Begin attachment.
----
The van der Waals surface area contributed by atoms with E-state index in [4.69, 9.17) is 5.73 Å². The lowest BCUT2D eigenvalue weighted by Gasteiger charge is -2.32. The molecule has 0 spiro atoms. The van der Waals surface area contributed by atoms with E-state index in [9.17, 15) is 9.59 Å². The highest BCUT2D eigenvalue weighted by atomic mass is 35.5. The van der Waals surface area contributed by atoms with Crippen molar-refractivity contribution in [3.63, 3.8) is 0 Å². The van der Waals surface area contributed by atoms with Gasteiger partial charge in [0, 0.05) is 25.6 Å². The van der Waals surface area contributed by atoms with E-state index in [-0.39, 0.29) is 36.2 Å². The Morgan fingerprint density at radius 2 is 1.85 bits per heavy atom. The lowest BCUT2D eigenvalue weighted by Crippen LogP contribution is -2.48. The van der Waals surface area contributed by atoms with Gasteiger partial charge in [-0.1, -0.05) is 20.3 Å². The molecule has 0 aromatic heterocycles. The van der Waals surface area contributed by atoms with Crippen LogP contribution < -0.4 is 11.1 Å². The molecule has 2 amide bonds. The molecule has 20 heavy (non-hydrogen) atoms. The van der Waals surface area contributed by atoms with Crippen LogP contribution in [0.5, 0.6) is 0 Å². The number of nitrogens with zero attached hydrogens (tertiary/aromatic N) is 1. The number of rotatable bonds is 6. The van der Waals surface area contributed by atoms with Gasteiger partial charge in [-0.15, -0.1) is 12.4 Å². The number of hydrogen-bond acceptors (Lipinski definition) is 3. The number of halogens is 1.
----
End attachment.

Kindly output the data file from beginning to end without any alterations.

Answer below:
The van der Waals surface area contributed by atoms with E-state index in [4.69, 9.17) is 5.73 Å². The lowest BCUT2D eigenvalue weighted by Gasteiger charge is -2.32. The molecule has 0 spiro atoms. The van der Waals surface area contributed by atoms with E-state index in [9.17, 15) is 9.59 Å². The highest BCUT2D eigenvalue weighted by atomic mass is 35.5. The van der Waals surface area contributed by atoms with Crippen molar-refractivity contribution in [3.63, 3.8) is 0 Å². The van der Waals surface area contributed by atoms with Gasteiger partial charge in [0, 0.05) is 25.6 Å². The van der Waals surface area contributed by atoms with E-state index in [-0.39, 0.29) is 36.2 Å². The Morgan fingerprint density at radius 2 is 1.85 bits per heavy atom. The lowest BCUT2D eigenvalue weighted by Crippen LogP contribution is -2.48. The van der Waals surface area contributed by atoms with Gasteiger partial charge in [-0.1, -0.05) is 20.3 Å². The molecule has 0 aromatic heterocycles. The van der Waals surface area contributed by atoms with Crippen LogP contribution < -0.4 is 11.1 Å². The molecule has 2 amide bonds. The molecule has 20 heavy (non-hydrogen) atoms. The van der Waals surface area contributed by atoms with Crippen LogP contribution in [0.5, 0.6) is 0 Å². The number of nitrogens with zero attached hydrogens (tertiary/aromatic N) is 1. The number of rotatable bonds is 6. The van der Waals surface area contributed by atoms with Gasteiger partial charge in [-0.15, -0.1) is 12.4 Å². The number of hydrogen-bond acceptors (Lipinski definition) is 3. The number of halogens is 1.